Innovation is surely the driving force behind some of the smaller island wineries. Spadafora, a 247-acre vineyard, Contrada Virzì, in the hills behind Palermo, is a family estate that has been growing grapes and harvesting olives for centuries. In the 1960s, Pietro Spadafora decided to start making wine, too. Today his son, Francesco, grows Cabernet Sauvignon, Syrah, Nero d'Avola, Merlot, Inzolia and Catarratto, among others. He is a winemaker to watch, many locals feel.
Cusumano, whose 340 acres of vineyards are scattered throughout Sicily, makes a variety of wines, with a keen eye to suiting the grapes to the different microclimates. "We prefer Nero d'Avola from Noto, while our Inzolia comes from the high vineyards at Salemi," say Alberto Cusumano, who runs Cusumano with his brother, Diego. "We can get our Syrah from the hill vineyards of Contessa Entellina in central Sicily and the Merlot from vineyards tempered by the sea breezes at Riesi on the south coast." His brother adds that "Sicily is considered one terroir. I would like to see many small terroirs develop."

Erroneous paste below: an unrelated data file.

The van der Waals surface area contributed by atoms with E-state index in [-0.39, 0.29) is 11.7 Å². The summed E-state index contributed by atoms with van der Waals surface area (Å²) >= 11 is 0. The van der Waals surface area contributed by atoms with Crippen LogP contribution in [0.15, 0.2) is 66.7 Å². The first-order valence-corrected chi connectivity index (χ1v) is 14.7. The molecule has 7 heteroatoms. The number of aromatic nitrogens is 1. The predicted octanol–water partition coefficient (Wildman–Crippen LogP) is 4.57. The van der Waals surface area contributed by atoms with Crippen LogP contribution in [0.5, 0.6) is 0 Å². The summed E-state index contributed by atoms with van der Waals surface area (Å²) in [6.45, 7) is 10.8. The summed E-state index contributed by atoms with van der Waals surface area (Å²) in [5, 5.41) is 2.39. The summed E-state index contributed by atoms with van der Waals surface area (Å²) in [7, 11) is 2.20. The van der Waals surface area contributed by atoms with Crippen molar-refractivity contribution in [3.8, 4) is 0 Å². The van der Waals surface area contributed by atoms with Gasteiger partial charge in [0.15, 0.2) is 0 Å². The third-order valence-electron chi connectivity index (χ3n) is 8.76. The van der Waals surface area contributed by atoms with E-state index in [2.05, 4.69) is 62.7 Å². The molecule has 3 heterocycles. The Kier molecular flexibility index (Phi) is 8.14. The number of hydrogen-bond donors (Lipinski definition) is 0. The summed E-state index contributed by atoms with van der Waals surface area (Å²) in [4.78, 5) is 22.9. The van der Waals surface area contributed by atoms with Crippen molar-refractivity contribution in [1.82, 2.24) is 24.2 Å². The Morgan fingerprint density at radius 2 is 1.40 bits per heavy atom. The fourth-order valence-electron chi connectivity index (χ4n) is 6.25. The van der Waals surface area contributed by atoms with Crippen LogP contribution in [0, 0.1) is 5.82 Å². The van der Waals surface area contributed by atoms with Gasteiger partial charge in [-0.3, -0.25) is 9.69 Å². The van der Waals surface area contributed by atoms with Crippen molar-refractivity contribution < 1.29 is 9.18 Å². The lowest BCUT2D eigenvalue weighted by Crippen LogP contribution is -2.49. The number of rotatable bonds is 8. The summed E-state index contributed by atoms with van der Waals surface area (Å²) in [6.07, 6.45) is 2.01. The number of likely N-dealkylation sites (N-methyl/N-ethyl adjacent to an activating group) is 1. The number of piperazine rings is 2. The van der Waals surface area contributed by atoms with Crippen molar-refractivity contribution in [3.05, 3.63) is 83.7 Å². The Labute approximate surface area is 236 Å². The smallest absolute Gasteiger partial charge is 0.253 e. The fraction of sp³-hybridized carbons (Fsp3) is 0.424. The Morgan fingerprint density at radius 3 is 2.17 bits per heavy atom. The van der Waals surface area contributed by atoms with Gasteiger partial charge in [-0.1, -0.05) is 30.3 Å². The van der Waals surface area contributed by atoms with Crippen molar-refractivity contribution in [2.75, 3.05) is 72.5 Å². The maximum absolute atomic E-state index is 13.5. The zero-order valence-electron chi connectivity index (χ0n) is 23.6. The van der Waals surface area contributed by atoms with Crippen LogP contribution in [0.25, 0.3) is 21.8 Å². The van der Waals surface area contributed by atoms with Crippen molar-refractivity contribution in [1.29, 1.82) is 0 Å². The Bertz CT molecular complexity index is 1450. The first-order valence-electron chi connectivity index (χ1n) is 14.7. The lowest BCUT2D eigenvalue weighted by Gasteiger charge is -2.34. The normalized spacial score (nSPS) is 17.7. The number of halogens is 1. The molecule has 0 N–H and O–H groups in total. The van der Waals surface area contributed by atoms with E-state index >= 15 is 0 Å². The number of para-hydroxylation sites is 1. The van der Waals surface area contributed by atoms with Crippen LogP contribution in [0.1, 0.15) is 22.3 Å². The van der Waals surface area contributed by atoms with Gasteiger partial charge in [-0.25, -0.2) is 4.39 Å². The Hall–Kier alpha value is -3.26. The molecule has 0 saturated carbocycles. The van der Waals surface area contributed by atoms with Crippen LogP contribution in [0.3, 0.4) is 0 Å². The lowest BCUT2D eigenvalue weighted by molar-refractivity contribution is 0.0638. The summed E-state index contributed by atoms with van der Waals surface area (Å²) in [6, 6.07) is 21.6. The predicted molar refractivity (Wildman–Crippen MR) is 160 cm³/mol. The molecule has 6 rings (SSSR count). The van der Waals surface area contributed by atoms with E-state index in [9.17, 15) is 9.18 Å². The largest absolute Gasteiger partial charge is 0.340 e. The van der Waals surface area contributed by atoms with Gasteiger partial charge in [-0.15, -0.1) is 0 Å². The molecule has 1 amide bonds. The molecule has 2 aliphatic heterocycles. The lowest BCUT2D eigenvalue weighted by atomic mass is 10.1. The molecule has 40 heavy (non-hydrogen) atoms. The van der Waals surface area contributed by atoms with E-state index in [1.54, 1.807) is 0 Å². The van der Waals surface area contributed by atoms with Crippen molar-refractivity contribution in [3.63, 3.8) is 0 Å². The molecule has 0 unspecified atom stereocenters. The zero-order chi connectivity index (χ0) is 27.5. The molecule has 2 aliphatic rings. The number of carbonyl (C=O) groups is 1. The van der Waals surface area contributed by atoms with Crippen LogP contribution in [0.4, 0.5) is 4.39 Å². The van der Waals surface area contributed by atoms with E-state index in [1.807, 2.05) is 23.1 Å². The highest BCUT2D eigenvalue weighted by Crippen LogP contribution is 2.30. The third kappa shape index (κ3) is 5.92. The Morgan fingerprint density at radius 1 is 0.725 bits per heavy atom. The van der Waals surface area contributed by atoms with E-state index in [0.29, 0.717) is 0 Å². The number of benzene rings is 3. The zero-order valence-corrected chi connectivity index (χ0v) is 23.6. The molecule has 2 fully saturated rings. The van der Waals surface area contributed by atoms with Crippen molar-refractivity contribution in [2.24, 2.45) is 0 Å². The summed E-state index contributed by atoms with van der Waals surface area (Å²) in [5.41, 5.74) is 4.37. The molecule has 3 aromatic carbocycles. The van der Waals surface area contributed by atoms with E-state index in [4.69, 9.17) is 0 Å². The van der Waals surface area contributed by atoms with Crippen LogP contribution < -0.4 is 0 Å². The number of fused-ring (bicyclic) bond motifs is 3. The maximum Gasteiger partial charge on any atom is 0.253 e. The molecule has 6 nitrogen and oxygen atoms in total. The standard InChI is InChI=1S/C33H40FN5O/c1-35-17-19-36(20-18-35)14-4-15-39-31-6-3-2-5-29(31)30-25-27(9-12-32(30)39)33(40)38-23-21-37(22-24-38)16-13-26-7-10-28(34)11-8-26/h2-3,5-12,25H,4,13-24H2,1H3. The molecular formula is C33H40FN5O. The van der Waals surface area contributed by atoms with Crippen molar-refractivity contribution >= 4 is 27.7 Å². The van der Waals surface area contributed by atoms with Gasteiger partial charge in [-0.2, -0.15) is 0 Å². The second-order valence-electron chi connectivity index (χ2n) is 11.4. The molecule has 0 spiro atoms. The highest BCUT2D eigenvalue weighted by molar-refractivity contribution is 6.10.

Vito Catania's Gulfi estate is another quality-oriented boutique winery. It produced 100,000 bottles in 2002 from 140 acres of vines near Syracuse. The estate makes a range of 100-percent, single-vineyard Nero d'Avola wines—Neroibleo, Nerobaroni, Neromàccari, Nerobufaleffi and Nerosanlorenzi. The secret to getting quality fruit, according to Catania, is dense planting and a low yield-per-vine ratio. "It is a return to the practices of Sicilian viticulture 50 years ago, which were lost in the mechanization of the vineyard," he says.